Concrete Pressure

Concrete Pressure is the force of the concrete applied to the face of the formwork. Typically, it is resisted by thru-ties on double sided formwork or with diagonal props on single sided formwork. Determining concrete lateral pressures is detailed in AS3610 and is based on a range of factors detailed below.

  • Rate of placing concrete in forms
  • Temperature of the concrete
  • Weight or density of the concrete
  • Cement type or blend used in the concrete
  • Method of consolidating the concrete
  • Method of placement of the concrete
  • Depth of placement


Concrete is a mixture of sand and aggregate that is bonded together by cement and water. Admixtures are commonly used in concrete mixes and include liquids, solids, powders, or chemicals that are added to a concrete mix to change the basic properties. They can accelerate or retard setting times, decrease water permeability, or increase strength, air content, and workability. Admixtures include things such as silica flume, blast-furnace slag, and fly ash.



Concrete behaves temporarily like a fluid, producing a hydrostatic pressure that acts laterally on the vertical forms. This lateral pressure is comparable to full liquid head when concrete is placed full height within the period required for the concrete to initially set.

With a slower rate of placing, concrete at the bottom of the form begins to harden and lateral pressure is reduced to less than full fluid pressure by the time concreting is completed in the upper parts of the form. The effective lateral pressure is influenced by the weight, rate of placement, temperature of concrete mix, use of retardant admixtures, and vibration.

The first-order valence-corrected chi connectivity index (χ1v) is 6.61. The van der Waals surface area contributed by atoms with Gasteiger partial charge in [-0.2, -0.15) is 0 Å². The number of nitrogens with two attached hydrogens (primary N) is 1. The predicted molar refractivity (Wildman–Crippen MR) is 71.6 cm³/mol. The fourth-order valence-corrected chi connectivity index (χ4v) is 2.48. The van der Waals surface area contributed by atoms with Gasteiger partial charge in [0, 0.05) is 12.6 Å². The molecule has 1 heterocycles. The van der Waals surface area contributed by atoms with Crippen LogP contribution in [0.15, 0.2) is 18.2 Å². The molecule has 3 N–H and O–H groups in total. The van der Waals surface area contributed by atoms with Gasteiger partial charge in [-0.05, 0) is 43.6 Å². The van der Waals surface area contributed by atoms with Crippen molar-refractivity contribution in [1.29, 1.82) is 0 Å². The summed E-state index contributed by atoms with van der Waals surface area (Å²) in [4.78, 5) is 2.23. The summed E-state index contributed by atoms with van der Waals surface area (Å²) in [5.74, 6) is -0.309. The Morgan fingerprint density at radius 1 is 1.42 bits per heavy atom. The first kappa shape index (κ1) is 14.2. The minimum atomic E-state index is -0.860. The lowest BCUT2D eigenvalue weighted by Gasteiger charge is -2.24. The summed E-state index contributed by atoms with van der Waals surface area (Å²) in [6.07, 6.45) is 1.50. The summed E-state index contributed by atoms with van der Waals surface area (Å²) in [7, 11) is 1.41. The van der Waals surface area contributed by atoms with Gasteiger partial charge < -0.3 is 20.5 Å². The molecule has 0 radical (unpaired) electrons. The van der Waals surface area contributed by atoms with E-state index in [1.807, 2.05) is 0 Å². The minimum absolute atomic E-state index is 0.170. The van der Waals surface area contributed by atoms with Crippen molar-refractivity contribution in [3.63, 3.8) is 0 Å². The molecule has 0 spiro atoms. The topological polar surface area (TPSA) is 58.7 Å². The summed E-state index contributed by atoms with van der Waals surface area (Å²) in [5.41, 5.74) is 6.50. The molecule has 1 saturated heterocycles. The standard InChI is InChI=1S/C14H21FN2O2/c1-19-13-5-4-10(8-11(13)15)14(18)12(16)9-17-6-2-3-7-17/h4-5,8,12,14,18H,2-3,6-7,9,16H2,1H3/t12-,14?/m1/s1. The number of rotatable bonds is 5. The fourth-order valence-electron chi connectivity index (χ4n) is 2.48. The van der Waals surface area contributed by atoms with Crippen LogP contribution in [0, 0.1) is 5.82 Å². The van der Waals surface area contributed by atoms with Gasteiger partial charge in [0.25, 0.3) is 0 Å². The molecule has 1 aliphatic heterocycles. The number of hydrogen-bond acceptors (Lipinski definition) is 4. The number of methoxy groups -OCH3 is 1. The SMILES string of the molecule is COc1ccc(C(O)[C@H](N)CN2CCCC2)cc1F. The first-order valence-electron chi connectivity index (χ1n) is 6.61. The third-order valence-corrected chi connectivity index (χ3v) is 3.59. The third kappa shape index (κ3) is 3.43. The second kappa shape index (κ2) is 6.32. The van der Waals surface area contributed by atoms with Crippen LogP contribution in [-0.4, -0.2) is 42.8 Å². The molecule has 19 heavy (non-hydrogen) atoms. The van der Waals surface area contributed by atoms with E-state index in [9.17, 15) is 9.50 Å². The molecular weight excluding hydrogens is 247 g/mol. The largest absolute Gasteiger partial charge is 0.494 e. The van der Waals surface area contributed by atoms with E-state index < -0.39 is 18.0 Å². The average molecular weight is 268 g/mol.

As this relaxation in pressure is related to the time for the initial set of the concrete to occur, it follows that the faster the concrete is poured the less the pressure will relax.

As can be seen from the below image, the linear diagonal lines denote the full hydrostatic pressure, and the dashed lines denote the setting affect of the concrete if the rate of rise is reduced.

, Acrow Group


The concrete pressure is determined using the below equation:

, Acrow Group


Wall thickness effects concrete pressure  

Incorrect, wall thickness has no direct effect on the lateral concrete pressure. The wall can be 200mm or 800mm wide and the pressure will remain the same.

Concrete weights vary in different areas of Australia  

Correct, due to the different weight of the rock used in the mix the weight of the concrete per cubic meter can vary. Concrete is typically between 2300 and 2700 kilograms per cubic meter.

I can used self-compacting concrete with the above pressure equation 

Incorrect, if using self-compacting concrete, you must take the pour as fully hydrostatic and not allow for any setting effects.

Concrete Temperature 

The temperature noted in the pressure calculation is the concrete temperature at point of discharge. If you do not know this value, AS3610 states, you must use the 9am mean temperature for that location.


Will external vibrators be used? 

If external vibrators are to be used on the formwork, care must be taken not to vibrate below the area of hydrostatic concrete. Consult and engineer and ask for a vibration plan.


Will there be excessive retarders added to the mix? We are now experiencing mixes that take 10+hrs to reach initial set so care needs to be taken as this will mean the pour remains fully hydrostatic.

Excessive Fly Ash or Slag added to the mix 

If there is excessive fly ash or slag in the mix the C2 factors will increase and needs to be considered in the pressure calculation.

Please note that this advice and the comments herein are general in nature. If ever in doubt, please seek advice from an engineer.